Also, in the first five years of the game, one must have “two leadoff hitters whenever possible.”  The .360 hitter is to be the “second” leadoff hitter and bat in the ninth position in the lineup.  His job is to get on base so that the “first” leadoff hitter, the one hitting .180, can drive him in.  This is to continue for at least one hundred games until the “second” leadoff hitter is finally allowed to become the “first” leadoff hitter.  The cost for this mandatory exercise in futility is at least twelve to fifteen victories and eventually missing the playoffs.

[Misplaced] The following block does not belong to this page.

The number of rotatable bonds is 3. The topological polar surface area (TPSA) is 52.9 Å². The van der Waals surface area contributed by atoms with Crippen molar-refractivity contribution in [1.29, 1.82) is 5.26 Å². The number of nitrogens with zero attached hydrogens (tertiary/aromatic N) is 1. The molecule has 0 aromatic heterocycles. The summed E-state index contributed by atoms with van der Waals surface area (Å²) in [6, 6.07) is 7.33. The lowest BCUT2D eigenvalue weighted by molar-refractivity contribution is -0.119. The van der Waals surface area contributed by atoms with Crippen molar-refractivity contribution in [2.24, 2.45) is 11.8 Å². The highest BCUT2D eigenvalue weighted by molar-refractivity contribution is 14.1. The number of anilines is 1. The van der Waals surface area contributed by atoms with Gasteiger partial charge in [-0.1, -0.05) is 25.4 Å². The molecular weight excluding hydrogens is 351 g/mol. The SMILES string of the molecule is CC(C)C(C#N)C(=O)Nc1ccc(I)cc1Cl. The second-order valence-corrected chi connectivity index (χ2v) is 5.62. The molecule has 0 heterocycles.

In case of injuries, the game’s “expert” must blame as many losses as possible on the injuries.  If ones biggest homerun producer is on the disabled list and he is replaced by a speedster who does not hit homeruns, the substitute is still supposed to hit homeruns.  His speed and batting skills i.e. bunting, hitting to the opposite field, advancing runners, getting an RBI with an infield out, all of those shameful things that put enormous pressure on the opposing defense, are to be abandoned in honor of the holy act of trying to hit a homerun.  The most important rule of the “obsessive compulsion” game is that the homerun is more important than anything, even more important than winning!  Instead of learning lesser batting skills, players are instructed in the proper way to pray for their teammates to hit homeruns.  The manager is not allowed to have any offensive strategy except one called “hit away.”  Any other “plan” for scoring runs might overtax the brain and interrupt the intense concentration necessary to properly manage the game of “obsessive compulsion.”